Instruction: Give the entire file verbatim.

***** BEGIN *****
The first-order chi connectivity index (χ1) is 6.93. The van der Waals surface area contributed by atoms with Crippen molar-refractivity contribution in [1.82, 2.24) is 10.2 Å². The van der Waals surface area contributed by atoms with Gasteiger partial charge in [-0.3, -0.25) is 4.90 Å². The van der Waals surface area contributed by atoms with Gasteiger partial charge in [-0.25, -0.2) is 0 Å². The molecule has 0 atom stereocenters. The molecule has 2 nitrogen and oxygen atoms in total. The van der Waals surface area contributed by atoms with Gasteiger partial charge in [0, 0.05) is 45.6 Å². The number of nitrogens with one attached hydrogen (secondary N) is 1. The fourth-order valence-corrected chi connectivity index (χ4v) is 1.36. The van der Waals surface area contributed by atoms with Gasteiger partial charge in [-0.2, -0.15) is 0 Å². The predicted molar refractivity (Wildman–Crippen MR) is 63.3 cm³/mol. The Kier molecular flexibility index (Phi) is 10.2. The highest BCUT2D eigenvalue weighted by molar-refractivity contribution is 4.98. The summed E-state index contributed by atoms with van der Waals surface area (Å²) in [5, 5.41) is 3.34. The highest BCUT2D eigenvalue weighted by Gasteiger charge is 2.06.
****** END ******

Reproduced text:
The first-order chi connectivity index (χ1) is 6.93. The van der Waals surface area contributed by atoms with Crippen molar-refractivity contribution in [1.82, 2.24) is 10.2 Å². The van der Waals surface area contributed by atoms with Gasteiger partial charge in [-0.3, -0.25) is 4.90 Å². The van der Waals surface area contributed by atoms with Gasteiger partial charge in [-0.25, -0.2) is 0 Å². The molecule has 0 atom stereocenters. The molecule has 2 nitrogen and oxygen atoms in total. The van der Waals surface area contributed by atoms with Gasteiger partial charge in [0, 0.05) is 45.6 Å². The number of nitrogens with one attached hydrogen (secondary N) is 1. The fourth-order valence-corrected chi connectivity index (χ4v) is 1.36. The van der Waals surface area contributed by atoms with Gasteiger partial charge in [-0.2, -0.15) is 0 Å². The predicted molar refractivity (Wildman–Crippen MR) is 63.3 cm³/mol. The Kier molecular flexibility index (Phi) is 10.2. The highest BCUT2D eigenvalue weighted by molar-refractivity contribution is 4.98. The summed E-state index contributed by atoms with van der Waals surface area (Å²) in [5, 5.41) is 3.34. The highest BCUT2D eigenvalue weighted by Gasteiger charge is 2.06.